Zoom Meeting, Wed. Jan. 20, 2021 Rochelle Riley: What We Got Wrong

 Rochelle Riley is the Director of Arts and Culture for the City of Detroit.
Prior to becoming the Director of Arts and Culture, she was a nationally syndicated columnist for the Detroit Free Press in Detroit, Michigan, United States. She was an advocate in her column for improved race relations, literacy, community building, and children. She is also the author of The Burden: African Americans and the Enduring Impact of Slavery
Rochelle Riley has appeared on NPR, MSNBC, CNN and FOX2.[5] She has worked as an editor or reporter at The Washington Post, The Dallas Morning News, the Dallas Times Herald and The (Louisville) Courier-Journal. In Louisville, she was deputy managing editor, 1992–96, associate editor and columnist, 1996–2000; and from 2000 to 2019, she was a Detroit Free Press columnist. In 1985, when she was with The Dallas Morning News, she founded the DFW/ABC Urban Journalism Workshop to train minority youth to be journalists.
If we had only gotten together years ago, rather than become more separated, we would have fewer racial problems in America.  What if all children had grown up learning about all of American history and the vital contributions that African Americans made? Would it not have made it harder to see Black people as inferior? And what if Black children in some households, some communities were not taught that white people were the enemy? Would our relationships be different?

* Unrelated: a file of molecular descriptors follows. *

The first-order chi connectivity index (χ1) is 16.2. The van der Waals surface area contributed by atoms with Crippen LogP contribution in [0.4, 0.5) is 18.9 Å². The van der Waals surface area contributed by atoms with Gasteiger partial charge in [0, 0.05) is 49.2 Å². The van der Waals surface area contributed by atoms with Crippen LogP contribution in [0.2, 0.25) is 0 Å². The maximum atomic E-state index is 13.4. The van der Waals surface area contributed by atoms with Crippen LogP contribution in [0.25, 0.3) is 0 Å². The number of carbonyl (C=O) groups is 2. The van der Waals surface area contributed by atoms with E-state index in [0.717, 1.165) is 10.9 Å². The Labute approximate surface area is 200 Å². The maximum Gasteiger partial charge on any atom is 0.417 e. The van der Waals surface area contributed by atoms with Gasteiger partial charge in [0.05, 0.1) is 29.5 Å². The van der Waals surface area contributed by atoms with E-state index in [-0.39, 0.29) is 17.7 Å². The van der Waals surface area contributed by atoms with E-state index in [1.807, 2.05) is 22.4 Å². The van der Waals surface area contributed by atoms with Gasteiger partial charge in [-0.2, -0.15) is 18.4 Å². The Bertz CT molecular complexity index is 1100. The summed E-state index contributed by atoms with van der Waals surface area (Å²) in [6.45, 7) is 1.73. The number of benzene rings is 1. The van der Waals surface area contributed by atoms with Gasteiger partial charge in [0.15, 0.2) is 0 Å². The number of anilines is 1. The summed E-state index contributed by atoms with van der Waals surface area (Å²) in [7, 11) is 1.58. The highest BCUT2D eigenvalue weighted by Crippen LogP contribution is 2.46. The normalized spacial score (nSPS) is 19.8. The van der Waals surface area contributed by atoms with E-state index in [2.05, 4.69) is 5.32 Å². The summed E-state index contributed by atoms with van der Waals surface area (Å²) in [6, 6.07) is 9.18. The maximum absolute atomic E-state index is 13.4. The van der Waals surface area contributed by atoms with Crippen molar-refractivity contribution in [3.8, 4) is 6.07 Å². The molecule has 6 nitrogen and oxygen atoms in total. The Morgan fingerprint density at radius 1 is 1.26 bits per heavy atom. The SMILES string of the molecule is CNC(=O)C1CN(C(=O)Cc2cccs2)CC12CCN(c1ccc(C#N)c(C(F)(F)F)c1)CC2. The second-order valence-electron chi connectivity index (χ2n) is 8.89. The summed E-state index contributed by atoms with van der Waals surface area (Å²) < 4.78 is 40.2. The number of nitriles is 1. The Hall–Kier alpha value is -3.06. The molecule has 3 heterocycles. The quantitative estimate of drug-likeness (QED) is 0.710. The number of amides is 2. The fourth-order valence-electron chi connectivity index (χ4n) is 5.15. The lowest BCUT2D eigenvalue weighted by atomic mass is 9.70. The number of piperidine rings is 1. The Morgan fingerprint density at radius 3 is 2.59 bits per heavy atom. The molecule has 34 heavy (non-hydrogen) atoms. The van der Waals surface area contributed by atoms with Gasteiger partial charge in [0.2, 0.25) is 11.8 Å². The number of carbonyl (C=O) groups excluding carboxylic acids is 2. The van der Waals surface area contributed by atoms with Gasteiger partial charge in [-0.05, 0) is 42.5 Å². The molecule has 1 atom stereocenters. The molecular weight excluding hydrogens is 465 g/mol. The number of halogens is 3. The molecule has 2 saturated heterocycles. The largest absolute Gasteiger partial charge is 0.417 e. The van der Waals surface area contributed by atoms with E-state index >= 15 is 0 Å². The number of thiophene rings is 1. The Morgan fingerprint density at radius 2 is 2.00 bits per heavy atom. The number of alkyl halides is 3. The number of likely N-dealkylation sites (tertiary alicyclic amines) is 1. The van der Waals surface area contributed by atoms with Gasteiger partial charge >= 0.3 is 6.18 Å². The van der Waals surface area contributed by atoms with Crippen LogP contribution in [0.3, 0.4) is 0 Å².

In my book, The Burden, I contend that slavery did not end in America. It moved from plantations to the board rooms, courtrooms, classrooms and newsrooms of America. The segregation in recent years has not always been intentional. It is because that is just the way it has been in America. 
We got it wrong, but in a seminal year in American history, we have an opportunity to get so many things right. We are America, the greatest country in the world, the place other countries’ leaders aspire to and other country’s residents imitate. 
We can do it.